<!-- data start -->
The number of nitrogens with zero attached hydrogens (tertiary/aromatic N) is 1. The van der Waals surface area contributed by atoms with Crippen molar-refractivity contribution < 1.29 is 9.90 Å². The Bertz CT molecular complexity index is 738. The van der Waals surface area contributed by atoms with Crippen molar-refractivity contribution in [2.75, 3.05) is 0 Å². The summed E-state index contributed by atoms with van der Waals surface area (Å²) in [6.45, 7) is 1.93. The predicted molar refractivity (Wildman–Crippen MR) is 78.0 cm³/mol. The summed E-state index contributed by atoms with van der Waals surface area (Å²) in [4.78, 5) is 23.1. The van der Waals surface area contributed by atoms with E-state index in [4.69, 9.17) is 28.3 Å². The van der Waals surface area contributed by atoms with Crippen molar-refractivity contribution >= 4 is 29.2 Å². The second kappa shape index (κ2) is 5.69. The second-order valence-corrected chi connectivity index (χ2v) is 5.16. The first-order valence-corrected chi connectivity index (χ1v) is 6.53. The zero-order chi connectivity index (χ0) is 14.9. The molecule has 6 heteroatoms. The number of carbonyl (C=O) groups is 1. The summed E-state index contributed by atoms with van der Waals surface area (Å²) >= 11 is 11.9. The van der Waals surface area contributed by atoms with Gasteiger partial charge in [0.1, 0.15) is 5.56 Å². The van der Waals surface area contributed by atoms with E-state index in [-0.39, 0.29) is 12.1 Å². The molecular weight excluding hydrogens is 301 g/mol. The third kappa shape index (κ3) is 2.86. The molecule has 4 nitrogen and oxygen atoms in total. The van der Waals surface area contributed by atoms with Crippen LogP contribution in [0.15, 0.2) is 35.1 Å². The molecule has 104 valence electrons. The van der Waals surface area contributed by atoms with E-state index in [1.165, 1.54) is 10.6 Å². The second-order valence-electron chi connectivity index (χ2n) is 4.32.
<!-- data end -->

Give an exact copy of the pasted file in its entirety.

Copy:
The number of nitrogens with zero attached hydrogens (tertiary/aromatic N) is 1. The van der Waals surface area contributed by atoms with Crippen molar-refractivity contribution < 1.29 is 9.90 Å². The Bertz CT molecular complexity index is 738. The van der Waals surface area contributed by atoms with Crippen molar-refractivity contribution in [2.75, 3.05) is 0 Å². The summed E-state index contributed by atoms with van der Waals surface area (Å²) in [6.45, 7) is 1.93. The predicted molar refractivity (Wildman–Crippen MR) is 78.0 cm³/mol. The summed E-state index contributed by atoms with van der Waals surface area (Å²) in [4.78, 5) is 23.1. The van der Waals surface area contributed by atoms with E-state index in [4.69, 9.17) is 28.3 Å². The van der Waals surface area contributed by atoms with Crippen molar-refractivity contribution >= 4 is 29.2 Å². The second kappa shape index (κ2) is 5.69. The second-order valence-corrected chi connectivity index (χ2v) is 5.16. The first-order valence-corrected chi connectivity index (χ1v) is 6.53. The zero-order chi connectivity index (χ0) is 14.9. The molecule has 6 heteroatoms. The number of carbonyl (C=O) groups is 1. The summed E-state index contributed by atoms with van der Waals surface area (Å²) >= 11 is 11.9. The van der Waals surface area contributed by atoms with Gasteiger partial charge in [0.1, 0.15) is 5.56 Å². The van der Waals surface area contributed by atoms with E-state index in [-0.39, 0.29) is 12.1 Å². The molecular weight excluding hydrogens is 301 g/mol. The third kappa shape index (κ3) is 2.86. The molecule has 4 nitrogen and oxygen atoms in total. The van der Waals surface area contributed by atoms with Crippen LogP contribution in [0.15, 0.2) is 35.1 Å². The molecule has 104 valence electrons. The van der Waals surface area contributed by atoms with E-state index in [1.165, 1.54) is 10.6 Å². The second-order valence-electron chi connectivity index (χ2n) is 4.32.